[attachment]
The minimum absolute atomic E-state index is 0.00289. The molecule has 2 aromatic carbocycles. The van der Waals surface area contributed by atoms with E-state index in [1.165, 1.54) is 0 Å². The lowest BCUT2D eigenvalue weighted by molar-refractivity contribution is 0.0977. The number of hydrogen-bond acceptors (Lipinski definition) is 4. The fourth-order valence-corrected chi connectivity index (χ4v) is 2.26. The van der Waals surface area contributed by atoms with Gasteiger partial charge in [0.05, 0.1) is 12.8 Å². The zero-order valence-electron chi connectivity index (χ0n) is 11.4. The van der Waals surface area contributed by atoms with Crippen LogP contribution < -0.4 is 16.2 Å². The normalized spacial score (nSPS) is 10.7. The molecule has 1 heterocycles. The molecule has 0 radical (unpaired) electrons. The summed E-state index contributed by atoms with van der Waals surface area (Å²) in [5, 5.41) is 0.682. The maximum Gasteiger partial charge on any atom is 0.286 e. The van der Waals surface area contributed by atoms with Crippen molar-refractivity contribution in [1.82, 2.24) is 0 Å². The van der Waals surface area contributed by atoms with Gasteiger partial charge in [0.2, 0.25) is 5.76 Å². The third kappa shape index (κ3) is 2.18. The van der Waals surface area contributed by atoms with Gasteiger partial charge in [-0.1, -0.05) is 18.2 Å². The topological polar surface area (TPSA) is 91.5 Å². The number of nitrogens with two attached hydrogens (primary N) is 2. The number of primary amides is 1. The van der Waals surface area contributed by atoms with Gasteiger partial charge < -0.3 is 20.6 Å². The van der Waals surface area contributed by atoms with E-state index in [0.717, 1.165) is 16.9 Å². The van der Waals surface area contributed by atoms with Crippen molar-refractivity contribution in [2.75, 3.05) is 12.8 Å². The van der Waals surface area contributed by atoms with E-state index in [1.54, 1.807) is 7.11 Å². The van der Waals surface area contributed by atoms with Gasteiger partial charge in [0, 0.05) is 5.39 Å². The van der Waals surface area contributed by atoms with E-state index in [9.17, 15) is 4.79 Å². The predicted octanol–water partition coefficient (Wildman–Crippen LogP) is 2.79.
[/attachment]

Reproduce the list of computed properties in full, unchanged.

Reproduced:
The minimum absolute atomic E-state index is 0.00289. The molecule has 2 aromatic carbocycles. The van der Waals surface area contributed by atoms with E-state index in [1.165, 1.54) is 0 Å². The lowest BCUT2D eigenvalue weighted by molar-refractivity contribution is 0.0977. The number of hydrogen-bond acceptors (Lipinski definition) is 4. The fourth-order valence-corrected chi connectivity index (χ4v) is 2.26. The van der Waals surface area contributed by atoms with Gasteiger partial charge in [0.05, 0.1) is 12.8 Å². The zero-order valence-electron chi connectivity index (χ0n) is 11.4. The van der Waals surface area contributed by atoms with Crippen LogP contribution < -0.4 is 16.2 Å². The normalized spacial score (nSPS) is 10.7. The molecule has 1 heterocycles. The molecule has 0 radical (unpaired) electrons. The summed E-state index contributed by atoms with van der Waals surface area (Å²) in [5, 5.41) is 0.682. The maximum Gasteiger partial charge on any atom is 0.286 e. The van der Waals surface area contributed by atoms with Crippen molar-refractivity contribution in [1.82, 2.24) is 0 Å². The van der Waals surface area contributed by atoms with Gasteiger partial charge in [0.2, 0.25) is 5.76 Å². The third kappa shape index (κ3) is 2.18. The van der Waals surface area contributed by atoms with Gasteiger partial charge in [-0.1, -0.05) is 18.2 Å². The topological polar surface area (TPSA) is 91.5 Å². The number of nitrogens with two attached hydrogens (primary N) is 2. The number of primary amides is 1. The van der Waals surface area contributed by atoms with Gasteiger partial charge < -0.3 is 20.6 Å². The van der Waals surface area contributed by atoms with E-state index in [0.717, 1.165) is 16.9 Å². The van der Waals surface area contributed by atoms with Crippen molar-refractivity contribution in [2.75, 3.05) is 12.8 Å². The van der Waals surface area contributed by atoms with E-state index in [1.54, 1.807) is 7.11 Å². The van der Waals surface area contributed by atoms with Gasteiger partial charge in [0, 0.05) is 5.39 Å². The van der Waals surface area contributed by atoms with E-state index in [9.17, 15) is 4.79 Å². The predicted octanol–water partition coefficient (Wildman–Crippen LogP) is 2.79.